[AniFemTalk] Learning from historical fiction

This past weekend, Otakon and theaters around the US held screenings of In This Corner of the World, a historical slice-of-life film about characters who lived in or near Hiroshima before it was devastated by nuclear attack. During the introduction for the Otakon screening, Animation Director Hidenori Matsubara expressed “anxiety” at bringing the film to the United States at this present time and a strong desire that the story remind audiences that we should “never repeat” the events depicted.

Given both the film’s content and goals as well as current real-world events, it’s worth taking time to think about what we can learn from our media consumption.

  • Have you watched any historically-based anime? What kinds?
  • Is there a particular subject you’ve seen explored exceptionally well or badly?
  • What have you learned from those films, either from the events portrayed or the way they were framed?
  • What responsibilities should media have when telling stories based on real events?


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  • GreyLurker

    To this day Grave of the Fireflies remains one of the greatest films that I will never watch again. It is an absolutely amazing piece of work but one that left me incapable of being happy for days after having watched it. Incredibly powerful film

  • I’m going to rep for Rose of Versailles here. It is based on historical facts, starring a fictitious person, through whose eyes we see issues that arise when the wealthy, living in a bubble of privilege fail to take into account any other perspective or experience. Oscar provides the empathy, the conflicting emotions we need to address our own privilege. And while we may not be putting ourselves on the line for other people, it’s not a bad idea to wrestle with the idea. ARE we willing to put ourselves in danger for others? If not, why not? If so..how can we express that meaningfully?

    In addition to issues of class, opportunity and poor government, the series also addresses issues of sex and gender, of differing standards and the various ways people manipulate, abuse, neglect and ignore others.

    It’s not an easy series to watch. But it is an important one.

  • Just about everything I watch has an element of the fantastic, but I’ve seen anime running the entire gamut from placing its fantastical events in real history (e.g. Katsugeki Touken Ranbu) to working with acknowledged historical myth (e.g. the first half of Otogi Zoshi) to repurposing historical events to a non-historical setting (e.g. Kado).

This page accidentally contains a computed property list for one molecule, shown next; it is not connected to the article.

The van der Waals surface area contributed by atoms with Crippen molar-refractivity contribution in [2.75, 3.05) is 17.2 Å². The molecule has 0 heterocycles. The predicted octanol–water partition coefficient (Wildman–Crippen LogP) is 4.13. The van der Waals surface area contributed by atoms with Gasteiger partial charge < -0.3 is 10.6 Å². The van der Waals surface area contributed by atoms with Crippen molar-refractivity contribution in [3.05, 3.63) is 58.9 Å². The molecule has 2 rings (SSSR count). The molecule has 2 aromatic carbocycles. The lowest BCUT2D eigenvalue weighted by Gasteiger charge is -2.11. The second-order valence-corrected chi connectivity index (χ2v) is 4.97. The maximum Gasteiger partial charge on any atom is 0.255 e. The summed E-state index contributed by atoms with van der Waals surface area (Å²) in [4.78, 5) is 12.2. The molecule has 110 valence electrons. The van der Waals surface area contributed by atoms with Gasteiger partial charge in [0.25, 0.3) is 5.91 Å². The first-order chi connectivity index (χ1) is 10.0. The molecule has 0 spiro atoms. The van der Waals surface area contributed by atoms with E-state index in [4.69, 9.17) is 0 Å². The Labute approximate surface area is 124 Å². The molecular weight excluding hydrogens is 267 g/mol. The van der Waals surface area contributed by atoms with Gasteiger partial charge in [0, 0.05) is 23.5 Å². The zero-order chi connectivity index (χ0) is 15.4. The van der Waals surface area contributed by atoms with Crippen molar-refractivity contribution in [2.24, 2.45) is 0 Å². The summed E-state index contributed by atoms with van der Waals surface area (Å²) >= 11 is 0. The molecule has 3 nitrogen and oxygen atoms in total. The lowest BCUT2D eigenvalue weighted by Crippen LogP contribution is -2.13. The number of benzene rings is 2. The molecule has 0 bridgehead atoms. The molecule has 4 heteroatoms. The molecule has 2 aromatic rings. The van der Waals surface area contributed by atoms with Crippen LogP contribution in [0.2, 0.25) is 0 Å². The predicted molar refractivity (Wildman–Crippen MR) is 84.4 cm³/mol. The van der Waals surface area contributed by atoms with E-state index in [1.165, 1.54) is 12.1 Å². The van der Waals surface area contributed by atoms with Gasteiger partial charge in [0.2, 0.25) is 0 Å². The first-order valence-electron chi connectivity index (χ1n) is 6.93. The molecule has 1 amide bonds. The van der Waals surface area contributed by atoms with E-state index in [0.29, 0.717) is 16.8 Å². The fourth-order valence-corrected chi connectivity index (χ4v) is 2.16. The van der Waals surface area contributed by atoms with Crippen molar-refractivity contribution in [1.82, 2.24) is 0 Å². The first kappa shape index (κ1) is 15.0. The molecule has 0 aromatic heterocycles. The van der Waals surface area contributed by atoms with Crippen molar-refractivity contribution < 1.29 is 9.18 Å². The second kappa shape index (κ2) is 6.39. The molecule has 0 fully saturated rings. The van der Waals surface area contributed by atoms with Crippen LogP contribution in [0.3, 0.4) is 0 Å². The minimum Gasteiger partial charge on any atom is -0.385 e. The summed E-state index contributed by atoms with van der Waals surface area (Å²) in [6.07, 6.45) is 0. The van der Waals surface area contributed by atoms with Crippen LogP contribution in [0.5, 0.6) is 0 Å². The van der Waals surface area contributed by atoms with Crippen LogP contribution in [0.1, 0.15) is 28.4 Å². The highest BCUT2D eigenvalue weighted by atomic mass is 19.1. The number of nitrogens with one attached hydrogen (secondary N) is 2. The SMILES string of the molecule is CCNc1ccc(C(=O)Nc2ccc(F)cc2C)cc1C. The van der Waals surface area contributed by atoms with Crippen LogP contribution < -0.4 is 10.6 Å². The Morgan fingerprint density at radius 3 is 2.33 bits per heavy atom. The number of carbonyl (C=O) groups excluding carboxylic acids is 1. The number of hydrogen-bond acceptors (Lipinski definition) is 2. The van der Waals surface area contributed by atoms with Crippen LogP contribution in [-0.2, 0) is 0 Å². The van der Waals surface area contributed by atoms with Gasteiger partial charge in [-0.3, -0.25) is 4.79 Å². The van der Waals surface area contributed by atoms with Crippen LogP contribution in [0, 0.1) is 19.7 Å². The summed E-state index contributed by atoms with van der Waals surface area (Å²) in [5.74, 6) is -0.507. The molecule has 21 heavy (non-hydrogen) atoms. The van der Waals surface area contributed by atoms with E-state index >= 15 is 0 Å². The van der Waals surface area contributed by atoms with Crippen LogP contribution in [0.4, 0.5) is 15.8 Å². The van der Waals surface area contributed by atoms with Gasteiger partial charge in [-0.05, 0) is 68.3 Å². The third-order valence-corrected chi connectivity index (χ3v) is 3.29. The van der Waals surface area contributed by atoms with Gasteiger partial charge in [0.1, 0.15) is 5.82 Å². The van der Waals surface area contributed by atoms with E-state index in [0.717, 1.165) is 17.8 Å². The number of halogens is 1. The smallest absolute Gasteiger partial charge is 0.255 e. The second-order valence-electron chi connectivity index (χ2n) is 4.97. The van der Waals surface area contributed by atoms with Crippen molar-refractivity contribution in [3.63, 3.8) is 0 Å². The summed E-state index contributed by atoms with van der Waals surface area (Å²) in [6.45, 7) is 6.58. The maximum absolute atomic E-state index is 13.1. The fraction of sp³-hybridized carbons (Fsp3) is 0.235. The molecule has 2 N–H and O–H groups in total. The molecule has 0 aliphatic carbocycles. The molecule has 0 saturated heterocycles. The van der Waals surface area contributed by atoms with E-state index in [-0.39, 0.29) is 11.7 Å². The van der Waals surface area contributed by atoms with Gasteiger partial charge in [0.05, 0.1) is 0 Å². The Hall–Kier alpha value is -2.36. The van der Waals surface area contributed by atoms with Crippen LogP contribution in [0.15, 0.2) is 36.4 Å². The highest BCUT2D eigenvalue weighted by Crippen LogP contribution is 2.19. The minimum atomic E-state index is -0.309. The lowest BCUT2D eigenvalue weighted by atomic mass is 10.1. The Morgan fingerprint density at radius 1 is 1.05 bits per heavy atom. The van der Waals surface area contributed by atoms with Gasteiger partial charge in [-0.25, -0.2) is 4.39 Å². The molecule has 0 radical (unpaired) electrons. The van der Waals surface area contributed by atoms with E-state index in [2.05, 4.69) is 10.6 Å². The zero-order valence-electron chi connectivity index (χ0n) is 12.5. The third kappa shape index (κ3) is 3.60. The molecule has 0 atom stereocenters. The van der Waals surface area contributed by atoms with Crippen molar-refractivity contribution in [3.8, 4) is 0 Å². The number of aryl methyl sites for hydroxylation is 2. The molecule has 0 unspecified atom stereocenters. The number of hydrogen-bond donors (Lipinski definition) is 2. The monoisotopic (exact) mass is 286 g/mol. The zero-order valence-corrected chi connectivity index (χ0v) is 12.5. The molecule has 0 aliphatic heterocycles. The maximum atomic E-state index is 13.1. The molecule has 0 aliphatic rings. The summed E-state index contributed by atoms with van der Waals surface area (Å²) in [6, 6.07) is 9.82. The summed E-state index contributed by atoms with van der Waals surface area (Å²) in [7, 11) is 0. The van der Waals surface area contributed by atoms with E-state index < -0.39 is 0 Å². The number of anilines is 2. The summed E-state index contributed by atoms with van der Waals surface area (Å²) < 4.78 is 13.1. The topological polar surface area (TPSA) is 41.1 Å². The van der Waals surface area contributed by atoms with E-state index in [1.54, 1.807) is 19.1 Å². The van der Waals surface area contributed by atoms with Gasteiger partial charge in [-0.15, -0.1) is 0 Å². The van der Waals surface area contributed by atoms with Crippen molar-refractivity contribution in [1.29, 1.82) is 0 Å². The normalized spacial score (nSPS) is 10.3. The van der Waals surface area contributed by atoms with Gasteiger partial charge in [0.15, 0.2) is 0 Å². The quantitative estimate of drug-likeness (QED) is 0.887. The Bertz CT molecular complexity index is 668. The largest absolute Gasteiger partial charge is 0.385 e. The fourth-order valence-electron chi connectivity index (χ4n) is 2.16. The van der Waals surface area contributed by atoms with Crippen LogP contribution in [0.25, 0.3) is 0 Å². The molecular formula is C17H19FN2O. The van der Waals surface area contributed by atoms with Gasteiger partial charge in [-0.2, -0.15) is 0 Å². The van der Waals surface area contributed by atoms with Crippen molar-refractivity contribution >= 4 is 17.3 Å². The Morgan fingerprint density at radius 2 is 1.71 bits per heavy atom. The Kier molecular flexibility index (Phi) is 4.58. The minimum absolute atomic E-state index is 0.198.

The question of whether history has been handled well or badly is often addressed as “does this agree with the narrative I’m used to”. I personally go by whether it is clear on what is factually supportable and what isn’t. The responsibility of media is to make sure it’s not passing off lies as the truth, but that still leaves room for a wide range of narratives. So, for instance, I think about WWII portraying Japan as a totally innocent victim of unprovoked Western aggression is handling history badly, but one which focuses on the well-documented fact that real human suffering occurred when the war came to Japan is not handling it badly.

    There are two main things I get out of historical anime: one is to just learn more about Japanese history, by looking up events and people referenced, and the other is to expand my understanding of how history looks from various viewpoints.

  • Lauren Vaughn

    1. Historical series I’ve enjoyed.

    -I have watched Hakuoki, which got me interested in the Shinsengumi.

    -I’m reading Kaze Hikaru (also about the Shinsengumi) which I highly recommend. The manga volumes have a section where the creator talks about her research etc. Kaze Hikaru has an amazing heroine who joins the Shinsengumi disguised as a boy. The series has flaws – problematic depictions of sexual harassment, some uncomfortable attempted rape scenes that are used to create drama, and using queerness for both humor and as part of a creepy harasser character.

    All that said it also shows the female lead as a capable fighter, acknowledges that male/male love affairs were a big thing for both the samurai class, and Buddhist monks and priests – so it doesn’t erase an aspect of queer history in Japan.

    – Rurouni Kenshin isn’t historically accurate but it does explore the transition into the Meiji era. The themes of a new era, end of the samurai class etc are intriguing.

    – Nobunaga Concerto anime. The art wasn’t great but the story was exciting and (as far as I know) taught me about the political rivalries of the era despite taking some creative license. I wish the manga would get an official release.

    • Gorion

      I originally got into anime & Japanese culture through the Kenshin OVAs, which also sparked my interest in the Shinsengumi. When I worked in Japan I actually lived 2 blocks from Saito Hajime’s grave! 🙂

      I’ve had Kaze Hikaru on my to-read list for a while now but didn’t know about Hakuoki, but I’ll check it out. If you like live action shows there’s also Shinsengumi! (~2002 NHK drama with some A-list Japanese actors) and ‘When the Last Sword is Drawn’, a movie about Saito that’s currently on Crunchyroll. https://en.wikipedia.org/wiki/When_the_Last_Sword_Is_Drawn